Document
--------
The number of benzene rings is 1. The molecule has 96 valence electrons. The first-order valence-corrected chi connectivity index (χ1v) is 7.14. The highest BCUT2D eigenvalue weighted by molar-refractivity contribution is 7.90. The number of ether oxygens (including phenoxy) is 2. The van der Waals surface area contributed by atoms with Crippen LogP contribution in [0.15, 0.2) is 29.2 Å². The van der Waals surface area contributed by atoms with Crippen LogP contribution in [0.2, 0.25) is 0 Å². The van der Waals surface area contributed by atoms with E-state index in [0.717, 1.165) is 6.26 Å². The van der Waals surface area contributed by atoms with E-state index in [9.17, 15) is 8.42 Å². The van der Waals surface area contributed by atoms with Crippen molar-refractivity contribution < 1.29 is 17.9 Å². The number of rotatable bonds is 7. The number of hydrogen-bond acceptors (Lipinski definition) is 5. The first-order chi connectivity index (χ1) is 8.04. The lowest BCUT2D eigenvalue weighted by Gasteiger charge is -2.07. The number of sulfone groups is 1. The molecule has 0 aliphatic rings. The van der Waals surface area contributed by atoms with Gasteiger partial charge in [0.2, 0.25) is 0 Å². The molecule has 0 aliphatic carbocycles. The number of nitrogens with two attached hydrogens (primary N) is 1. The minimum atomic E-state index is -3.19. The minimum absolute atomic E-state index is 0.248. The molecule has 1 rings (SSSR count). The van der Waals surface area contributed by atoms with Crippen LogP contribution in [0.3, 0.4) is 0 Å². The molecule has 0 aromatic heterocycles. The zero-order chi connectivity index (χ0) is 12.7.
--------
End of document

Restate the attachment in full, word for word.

The number of benzene rings is 1. The molecule has 96 valence electrons. The first-order valence-corrected chi connectivity index (χ1v) is 7.14. The highest BCUT2D eigenvalue weighted by molar-refractivity contribution is 7.90. The number of ether oxygens (including phenoxy) is 2. The van der Waals surface area contributed by atoms with Crippen LogP contribution in [0.15, 0.2) is 29.2 Å². The van der Waals surface area contributed by atoms with Crippen LogP contribution in [0.2, 0.25) is 0 Å². The van der Waals surface area contributed by atoms with E-state index in [0.717, 1.165) is 6.26 Å². The van der Waals surface area contributed by atoms with E-state index in [9.17, 15) is 8.42 Å². The van der Waals surface area contributed by atoms with Crippen molar-refractivity contribution < 1.29 is 17.9 Å². The number of rotatable bonds is 7. The number of hydrogen-bond acceptors (Lipinski definition) is 5. The first-order chi connectivity index (χ1) is 8.04. The lowest BCUT2D eigenvalue weighted by Gasteiger charge is -2.07. The number of sulfone groups is 1. The molecule has 0 aliphatic rings. The van der Waals surface area contributed by atoms with Gasteiger partial charge in [0.2, 0.25) is 0 Å². The molecule has 0 aliphatic carbocycles. The number of nitrogens with two attached hydrogens (primary N) is 1. The minimum atomic E-state index is -3.19. The minimum absolute atomic E-state index is 0.248. The molecule has 1 rings (SSSR count). The van der Waals surface area contributed by atoms with Crippen LogP contribution in [0.3, 0.4) is 0 Å². The molecule has 0 aromatic heterocycles. The zero-order chi connectivity index (χ0) is 12.7.